Summary

The equation for electric field is similar to Coulomb’s Law. We assign one of the $q$’s in the numerator of Coulomb’s Law to play the role of test charge. The other charge(s) in the numerator, $q_i$, create the electric field we want to study.

$\text{Coulomb’s Law: }\qquad\vec F = \dfrac{1}{4\pi\epsilon_0}\,\dfrac{q\, q_i}{r^2}\,\hat r_i \qquad\text{newtons}$

$\text{Electric field: }\,\,\,\,\vec E = \dfrac{\vec F}{q} = \dfrac{1}{4\pi\epsilon_0}\,\,\,\,\dfrac{q_i}{r^2}\,\hat r_i \qquad\text{newtons/coulomb}$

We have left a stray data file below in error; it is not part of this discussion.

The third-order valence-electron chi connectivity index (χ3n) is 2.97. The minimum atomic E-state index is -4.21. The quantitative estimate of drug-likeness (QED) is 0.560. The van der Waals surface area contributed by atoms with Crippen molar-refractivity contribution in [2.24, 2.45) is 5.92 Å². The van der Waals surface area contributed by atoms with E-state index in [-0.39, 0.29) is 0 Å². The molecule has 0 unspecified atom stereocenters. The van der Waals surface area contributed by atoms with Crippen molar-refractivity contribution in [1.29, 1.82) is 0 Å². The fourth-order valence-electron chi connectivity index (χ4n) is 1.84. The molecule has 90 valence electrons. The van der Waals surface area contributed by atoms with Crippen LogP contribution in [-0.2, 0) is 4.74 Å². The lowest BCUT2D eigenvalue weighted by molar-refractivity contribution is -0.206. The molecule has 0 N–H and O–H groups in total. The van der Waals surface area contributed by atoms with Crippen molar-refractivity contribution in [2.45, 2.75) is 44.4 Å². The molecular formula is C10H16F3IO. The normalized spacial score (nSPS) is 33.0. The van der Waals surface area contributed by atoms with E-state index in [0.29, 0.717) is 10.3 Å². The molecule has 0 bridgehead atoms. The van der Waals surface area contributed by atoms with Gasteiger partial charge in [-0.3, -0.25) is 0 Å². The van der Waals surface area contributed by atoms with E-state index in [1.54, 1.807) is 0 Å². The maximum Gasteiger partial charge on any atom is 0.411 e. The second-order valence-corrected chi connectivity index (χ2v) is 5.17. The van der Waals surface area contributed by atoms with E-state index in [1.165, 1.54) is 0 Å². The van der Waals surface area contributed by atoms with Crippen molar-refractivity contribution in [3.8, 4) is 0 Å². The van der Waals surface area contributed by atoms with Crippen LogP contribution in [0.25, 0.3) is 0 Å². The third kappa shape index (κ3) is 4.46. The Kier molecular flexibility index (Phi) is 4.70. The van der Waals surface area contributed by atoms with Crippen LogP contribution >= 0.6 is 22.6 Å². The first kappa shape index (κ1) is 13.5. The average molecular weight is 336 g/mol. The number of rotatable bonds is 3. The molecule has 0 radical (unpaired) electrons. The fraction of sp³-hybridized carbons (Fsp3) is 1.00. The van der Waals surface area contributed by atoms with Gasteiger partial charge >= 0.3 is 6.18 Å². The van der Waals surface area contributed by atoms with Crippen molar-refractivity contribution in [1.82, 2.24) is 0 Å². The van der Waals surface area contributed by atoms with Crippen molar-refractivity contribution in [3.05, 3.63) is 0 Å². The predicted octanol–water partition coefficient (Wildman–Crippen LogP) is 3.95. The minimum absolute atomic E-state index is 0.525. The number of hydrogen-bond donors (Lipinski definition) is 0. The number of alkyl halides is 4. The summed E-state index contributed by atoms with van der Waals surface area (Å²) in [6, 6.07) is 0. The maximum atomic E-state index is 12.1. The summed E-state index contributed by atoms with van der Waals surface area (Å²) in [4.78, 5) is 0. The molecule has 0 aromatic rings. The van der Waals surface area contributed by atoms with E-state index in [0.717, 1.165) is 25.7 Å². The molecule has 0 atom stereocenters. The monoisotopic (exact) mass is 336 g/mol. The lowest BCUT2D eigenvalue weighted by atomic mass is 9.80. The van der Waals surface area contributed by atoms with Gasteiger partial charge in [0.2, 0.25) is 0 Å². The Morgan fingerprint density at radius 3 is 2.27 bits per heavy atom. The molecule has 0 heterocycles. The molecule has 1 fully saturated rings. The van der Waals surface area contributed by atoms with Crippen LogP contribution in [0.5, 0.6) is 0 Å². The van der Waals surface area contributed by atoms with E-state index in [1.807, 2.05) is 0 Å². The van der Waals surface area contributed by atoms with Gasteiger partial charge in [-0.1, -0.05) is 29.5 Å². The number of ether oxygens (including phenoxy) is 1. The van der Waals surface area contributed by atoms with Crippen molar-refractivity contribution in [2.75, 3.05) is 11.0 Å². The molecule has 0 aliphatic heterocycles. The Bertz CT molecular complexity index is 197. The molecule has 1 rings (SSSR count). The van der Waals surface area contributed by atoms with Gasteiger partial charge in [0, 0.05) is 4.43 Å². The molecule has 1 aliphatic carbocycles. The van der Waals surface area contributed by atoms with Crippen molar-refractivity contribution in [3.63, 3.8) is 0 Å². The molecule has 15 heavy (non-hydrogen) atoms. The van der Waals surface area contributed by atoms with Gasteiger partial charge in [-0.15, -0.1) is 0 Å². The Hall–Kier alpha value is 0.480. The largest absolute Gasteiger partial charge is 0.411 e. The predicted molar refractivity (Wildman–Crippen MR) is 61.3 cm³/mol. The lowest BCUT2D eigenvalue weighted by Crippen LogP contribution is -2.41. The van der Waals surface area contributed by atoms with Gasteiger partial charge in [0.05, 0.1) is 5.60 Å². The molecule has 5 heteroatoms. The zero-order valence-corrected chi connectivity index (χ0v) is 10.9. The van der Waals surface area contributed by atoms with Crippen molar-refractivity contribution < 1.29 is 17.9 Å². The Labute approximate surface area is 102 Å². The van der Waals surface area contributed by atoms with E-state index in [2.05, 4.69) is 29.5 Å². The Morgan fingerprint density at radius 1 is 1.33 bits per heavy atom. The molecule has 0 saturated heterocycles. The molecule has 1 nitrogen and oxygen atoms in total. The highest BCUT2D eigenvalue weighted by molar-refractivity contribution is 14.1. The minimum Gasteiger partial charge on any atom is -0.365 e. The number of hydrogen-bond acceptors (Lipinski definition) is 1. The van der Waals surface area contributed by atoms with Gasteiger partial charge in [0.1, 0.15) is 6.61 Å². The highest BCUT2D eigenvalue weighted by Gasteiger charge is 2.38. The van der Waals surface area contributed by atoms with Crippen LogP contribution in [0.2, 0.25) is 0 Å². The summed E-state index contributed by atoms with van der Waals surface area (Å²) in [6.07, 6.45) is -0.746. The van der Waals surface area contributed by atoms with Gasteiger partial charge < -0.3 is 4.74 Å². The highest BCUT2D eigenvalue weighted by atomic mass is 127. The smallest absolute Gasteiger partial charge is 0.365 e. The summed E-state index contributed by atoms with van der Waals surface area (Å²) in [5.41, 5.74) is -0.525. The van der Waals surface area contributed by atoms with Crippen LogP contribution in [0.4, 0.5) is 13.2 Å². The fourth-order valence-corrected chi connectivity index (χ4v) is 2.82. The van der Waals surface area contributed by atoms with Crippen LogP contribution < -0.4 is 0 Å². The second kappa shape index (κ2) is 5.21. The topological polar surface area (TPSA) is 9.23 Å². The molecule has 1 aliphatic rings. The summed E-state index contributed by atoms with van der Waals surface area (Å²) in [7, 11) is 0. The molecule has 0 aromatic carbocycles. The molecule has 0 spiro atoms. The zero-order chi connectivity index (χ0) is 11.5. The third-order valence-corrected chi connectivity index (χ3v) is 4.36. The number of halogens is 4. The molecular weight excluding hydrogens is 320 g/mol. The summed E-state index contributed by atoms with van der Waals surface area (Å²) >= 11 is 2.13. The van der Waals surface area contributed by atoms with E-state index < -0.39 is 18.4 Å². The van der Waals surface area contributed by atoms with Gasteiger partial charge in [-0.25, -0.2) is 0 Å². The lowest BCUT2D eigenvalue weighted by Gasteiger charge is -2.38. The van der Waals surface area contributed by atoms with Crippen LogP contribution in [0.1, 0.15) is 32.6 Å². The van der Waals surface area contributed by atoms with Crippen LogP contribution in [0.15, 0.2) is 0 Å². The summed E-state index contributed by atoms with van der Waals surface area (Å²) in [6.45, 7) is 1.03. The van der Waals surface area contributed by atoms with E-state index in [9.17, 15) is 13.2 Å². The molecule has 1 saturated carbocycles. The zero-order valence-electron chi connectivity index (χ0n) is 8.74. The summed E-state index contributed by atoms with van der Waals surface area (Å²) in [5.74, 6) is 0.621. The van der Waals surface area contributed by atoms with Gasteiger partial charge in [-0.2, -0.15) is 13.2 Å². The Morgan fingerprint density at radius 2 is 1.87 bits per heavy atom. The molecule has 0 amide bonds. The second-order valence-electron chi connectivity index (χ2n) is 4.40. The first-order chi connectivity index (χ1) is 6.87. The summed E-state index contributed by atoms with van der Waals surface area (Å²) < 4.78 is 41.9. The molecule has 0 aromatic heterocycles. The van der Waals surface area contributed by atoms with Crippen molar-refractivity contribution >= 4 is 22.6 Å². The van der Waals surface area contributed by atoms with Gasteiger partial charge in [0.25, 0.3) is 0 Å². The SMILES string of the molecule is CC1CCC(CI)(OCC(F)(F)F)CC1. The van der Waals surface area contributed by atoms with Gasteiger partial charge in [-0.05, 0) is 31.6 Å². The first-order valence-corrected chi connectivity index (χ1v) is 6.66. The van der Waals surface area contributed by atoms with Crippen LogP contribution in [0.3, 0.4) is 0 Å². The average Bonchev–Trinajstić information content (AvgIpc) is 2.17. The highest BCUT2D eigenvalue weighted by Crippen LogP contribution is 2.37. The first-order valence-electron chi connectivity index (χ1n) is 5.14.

Where $\hat r_i$ are unit vectors indicating the line between each $q_i$ and $q$.

The value of the electric field at a point only depends on the value of the source charge creating the field, not on the value of the test charge.

Here is the mind-blowing step: Once we describe the electric field, we don’t need $q$ any more! We can forget about $q$ and the electric field is still there. Without $q$, the electric field is described as a property of the space surrounding the other charge(s), $q_i$.

This may sound like a reasonable idea to you, or it may sound like complete nonsense. Both reactions are equally valid. The main justification for the theory is it produces spectacular theoretical and real-world results.

Further thoughts

We defined electric field. There isn’t any new physics. We just rearranged the electric force computation.